Each year, 800,000 girls and women in the United States develop PID, according to the CDC, and 10 percent of them develop infertility as a result. PID can lead to an array of other long-term problems including ectopic pregnancy and chronic pelvic pain, the researchers say.

Explore further: Parents misjudge impact of pelvic inflammatory disease on teenage girls

Related Stories

Parents misjudge impact of pelvic inflammatory disease on teenage girls

October 28, 2011
(Medical Xpress) -- A Johns Hopkins Children’s Center study comparing perceptions of pelvic inflammatory disease (PID) among teen girls and parents has found that parents seriously underestimate the emotional and medical ...

M. genitalium ups risk of pelvic inflammatory disease, cervicitis

May 31, 2012
(HealthDay) -- Infection with Mycoplasma genitalium (M. genitalium) is an independent and strong risk factor for both cervicitis and pelvic inflammatory disease (PID), according to a study published in the June issue of the ...

Recommended for you

Chronic inflammation causes loss of muscle mass during aging

January 12, 2018
People start losing muscle mass at the age of 40—about some 10 percent of the total muscle mass for each 10-year period, which may lead to fall-related injuries, slowing metabolism and reduced quality of life. Today, very ...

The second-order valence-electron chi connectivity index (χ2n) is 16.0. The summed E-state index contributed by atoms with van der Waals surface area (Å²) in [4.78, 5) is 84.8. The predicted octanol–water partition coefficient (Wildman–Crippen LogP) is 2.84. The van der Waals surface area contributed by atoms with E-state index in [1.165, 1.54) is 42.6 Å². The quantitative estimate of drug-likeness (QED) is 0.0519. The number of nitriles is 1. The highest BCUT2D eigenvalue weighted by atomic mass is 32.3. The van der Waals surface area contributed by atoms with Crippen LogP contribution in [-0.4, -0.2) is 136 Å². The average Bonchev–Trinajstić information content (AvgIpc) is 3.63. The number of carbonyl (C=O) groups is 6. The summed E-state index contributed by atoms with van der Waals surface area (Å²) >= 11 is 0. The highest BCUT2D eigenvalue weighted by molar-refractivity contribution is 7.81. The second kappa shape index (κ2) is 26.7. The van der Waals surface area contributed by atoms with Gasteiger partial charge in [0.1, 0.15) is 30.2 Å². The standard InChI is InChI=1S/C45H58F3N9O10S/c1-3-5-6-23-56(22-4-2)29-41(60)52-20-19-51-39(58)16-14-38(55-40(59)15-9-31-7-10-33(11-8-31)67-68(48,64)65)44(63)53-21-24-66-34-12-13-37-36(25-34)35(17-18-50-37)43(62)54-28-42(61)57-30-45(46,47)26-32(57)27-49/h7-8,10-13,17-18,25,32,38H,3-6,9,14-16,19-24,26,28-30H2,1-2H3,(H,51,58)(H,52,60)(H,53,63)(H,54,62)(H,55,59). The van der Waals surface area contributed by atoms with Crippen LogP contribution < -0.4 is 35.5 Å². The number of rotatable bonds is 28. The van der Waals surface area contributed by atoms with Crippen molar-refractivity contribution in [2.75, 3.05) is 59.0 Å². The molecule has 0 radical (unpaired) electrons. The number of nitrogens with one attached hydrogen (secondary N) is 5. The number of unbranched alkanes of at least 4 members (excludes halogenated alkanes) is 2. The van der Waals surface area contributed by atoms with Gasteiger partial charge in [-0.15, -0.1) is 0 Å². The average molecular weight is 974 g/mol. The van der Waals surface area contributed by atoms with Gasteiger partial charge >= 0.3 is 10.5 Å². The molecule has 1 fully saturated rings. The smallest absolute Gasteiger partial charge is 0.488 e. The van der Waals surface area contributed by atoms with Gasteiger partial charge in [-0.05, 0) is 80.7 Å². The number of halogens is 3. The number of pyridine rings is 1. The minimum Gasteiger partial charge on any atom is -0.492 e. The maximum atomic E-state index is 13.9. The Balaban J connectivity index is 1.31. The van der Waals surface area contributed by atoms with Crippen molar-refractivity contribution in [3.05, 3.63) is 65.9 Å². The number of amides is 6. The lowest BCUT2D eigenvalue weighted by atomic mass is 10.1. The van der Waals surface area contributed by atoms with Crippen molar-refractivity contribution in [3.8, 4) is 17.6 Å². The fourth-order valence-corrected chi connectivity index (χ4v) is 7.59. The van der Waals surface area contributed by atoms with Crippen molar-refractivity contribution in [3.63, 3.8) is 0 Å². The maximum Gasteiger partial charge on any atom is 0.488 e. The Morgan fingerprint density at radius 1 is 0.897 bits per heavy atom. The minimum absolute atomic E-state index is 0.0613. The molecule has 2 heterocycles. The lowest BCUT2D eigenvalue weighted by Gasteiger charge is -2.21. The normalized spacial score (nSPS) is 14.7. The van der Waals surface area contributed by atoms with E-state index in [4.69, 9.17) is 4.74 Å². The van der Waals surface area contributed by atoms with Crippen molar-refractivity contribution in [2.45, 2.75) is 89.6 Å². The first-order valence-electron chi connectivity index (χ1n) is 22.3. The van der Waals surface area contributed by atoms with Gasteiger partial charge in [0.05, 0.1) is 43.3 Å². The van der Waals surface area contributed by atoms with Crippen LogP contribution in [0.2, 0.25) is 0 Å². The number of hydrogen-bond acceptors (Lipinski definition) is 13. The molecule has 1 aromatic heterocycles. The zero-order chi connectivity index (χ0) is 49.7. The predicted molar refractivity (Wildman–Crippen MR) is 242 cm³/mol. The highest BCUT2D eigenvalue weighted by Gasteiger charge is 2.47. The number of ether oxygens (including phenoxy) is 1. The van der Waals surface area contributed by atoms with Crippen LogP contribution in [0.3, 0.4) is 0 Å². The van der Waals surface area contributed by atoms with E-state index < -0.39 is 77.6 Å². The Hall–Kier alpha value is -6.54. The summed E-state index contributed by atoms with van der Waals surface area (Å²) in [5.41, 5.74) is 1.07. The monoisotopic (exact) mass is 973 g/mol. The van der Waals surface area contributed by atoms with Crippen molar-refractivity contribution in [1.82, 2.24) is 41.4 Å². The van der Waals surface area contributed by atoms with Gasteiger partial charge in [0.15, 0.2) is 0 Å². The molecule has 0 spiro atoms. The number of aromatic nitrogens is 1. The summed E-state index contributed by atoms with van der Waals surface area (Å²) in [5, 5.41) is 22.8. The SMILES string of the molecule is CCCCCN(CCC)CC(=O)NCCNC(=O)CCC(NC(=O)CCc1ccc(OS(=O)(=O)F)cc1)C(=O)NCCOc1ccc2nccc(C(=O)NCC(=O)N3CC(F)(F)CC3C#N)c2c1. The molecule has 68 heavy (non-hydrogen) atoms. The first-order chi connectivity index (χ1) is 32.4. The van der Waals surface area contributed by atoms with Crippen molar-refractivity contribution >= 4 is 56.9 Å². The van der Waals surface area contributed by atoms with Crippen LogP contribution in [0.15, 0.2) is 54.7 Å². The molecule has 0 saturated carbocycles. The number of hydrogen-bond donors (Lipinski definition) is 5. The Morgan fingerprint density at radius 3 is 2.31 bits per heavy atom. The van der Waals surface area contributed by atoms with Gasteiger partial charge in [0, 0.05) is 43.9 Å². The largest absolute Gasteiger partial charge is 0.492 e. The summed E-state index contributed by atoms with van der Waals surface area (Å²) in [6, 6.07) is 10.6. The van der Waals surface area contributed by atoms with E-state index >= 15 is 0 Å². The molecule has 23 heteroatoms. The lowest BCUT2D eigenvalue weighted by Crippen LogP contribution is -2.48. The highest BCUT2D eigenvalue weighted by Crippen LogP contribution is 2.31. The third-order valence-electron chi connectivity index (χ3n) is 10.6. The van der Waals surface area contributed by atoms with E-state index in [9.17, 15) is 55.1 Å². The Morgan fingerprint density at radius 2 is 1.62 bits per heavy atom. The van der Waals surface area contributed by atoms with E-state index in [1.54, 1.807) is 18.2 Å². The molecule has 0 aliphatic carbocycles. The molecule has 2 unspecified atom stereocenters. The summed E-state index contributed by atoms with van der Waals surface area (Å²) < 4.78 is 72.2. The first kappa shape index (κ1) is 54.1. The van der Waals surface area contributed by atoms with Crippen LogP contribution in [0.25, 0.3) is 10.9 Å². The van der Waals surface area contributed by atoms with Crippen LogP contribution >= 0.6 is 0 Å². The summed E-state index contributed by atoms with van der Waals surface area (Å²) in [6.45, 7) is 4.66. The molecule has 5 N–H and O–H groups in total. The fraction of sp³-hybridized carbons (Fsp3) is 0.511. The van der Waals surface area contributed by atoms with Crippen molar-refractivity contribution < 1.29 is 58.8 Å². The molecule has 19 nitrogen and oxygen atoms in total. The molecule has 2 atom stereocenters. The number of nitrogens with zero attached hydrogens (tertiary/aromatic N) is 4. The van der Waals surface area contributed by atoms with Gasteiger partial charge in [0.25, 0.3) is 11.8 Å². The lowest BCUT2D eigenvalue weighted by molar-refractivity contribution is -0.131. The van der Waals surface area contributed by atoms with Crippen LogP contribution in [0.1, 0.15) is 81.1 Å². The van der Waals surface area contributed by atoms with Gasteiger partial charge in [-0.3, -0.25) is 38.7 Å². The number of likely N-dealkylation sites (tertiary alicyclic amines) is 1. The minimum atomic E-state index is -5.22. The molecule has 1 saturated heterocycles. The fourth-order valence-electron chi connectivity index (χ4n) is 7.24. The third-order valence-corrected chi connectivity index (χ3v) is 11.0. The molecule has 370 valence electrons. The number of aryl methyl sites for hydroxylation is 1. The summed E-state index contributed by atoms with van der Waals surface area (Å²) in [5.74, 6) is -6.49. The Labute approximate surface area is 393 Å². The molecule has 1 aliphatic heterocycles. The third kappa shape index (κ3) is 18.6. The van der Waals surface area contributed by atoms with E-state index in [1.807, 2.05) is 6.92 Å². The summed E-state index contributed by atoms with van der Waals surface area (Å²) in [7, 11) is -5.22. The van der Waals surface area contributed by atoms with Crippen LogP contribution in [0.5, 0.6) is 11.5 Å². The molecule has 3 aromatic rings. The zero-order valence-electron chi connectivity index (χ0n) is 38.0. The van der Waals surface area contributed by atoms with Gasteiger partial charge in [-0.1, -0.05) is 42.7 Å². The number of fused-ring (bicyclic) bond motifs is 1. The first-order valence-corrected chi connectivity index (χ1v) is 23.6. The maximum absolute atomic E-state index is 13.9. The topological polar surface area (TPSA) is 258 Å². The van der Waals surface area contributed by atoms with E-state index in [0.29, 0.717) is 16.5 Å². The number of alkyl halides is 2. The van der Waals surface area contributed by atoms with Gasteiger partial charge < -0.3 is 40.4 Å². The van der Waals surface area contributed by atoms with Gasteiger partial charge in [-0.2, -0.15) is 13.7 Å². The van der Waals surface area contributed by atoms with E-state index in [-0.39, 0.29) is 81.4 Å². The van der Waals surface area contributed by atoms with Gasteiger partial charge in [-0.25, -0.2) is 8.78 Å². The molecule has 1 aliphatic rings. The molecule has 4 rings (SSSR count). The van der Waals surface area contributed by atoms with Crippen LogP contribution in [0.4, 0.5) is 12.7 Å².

Breathing exercises help asthma patients with quality of life

December 13, 2017
A study led by the University of Southampton has found that people who continue to get problems from their asthma, despite receiving standard treatment, experience an improved quality of life when they are taught breathing ...

Study highlights the need for research into prevention of inflammatory bowel disease

December 7, 2017
Countries in Africa, Asia, the Middle East and South America have seen a rise in incidence of inflammatory bowel disease as they have become increasingly industrialised and westernised, a new study has found.

Air pollution can increase asthma risk in adults, even at low levels

November 24, 2017
Living close to a busy road can be bad for your respiratory health if you are middle aged, new Australian research has found.

Evidence found of oral bacteria contributing to bowel disorders

October 20, 2017
(Medical Xpress)—An international team of researchers has found evidence that suggests certain types of oral bacteria may cause or exacerbate bowel disorders. In their paper published in the journal Science, the group describes ...

New compound discovered in fight against inflammatory disease

September 22, 2017
A 10-year study by University of Manchester scientists for a new chemical compound that is able to block a key component in inflammatory illness has ended in success.

0 comments

Please sign in to add a comment. Registration is free, and takes less than a minute. Read more

Click here to reset your password.
Sign in to get notified via email when new comments are made.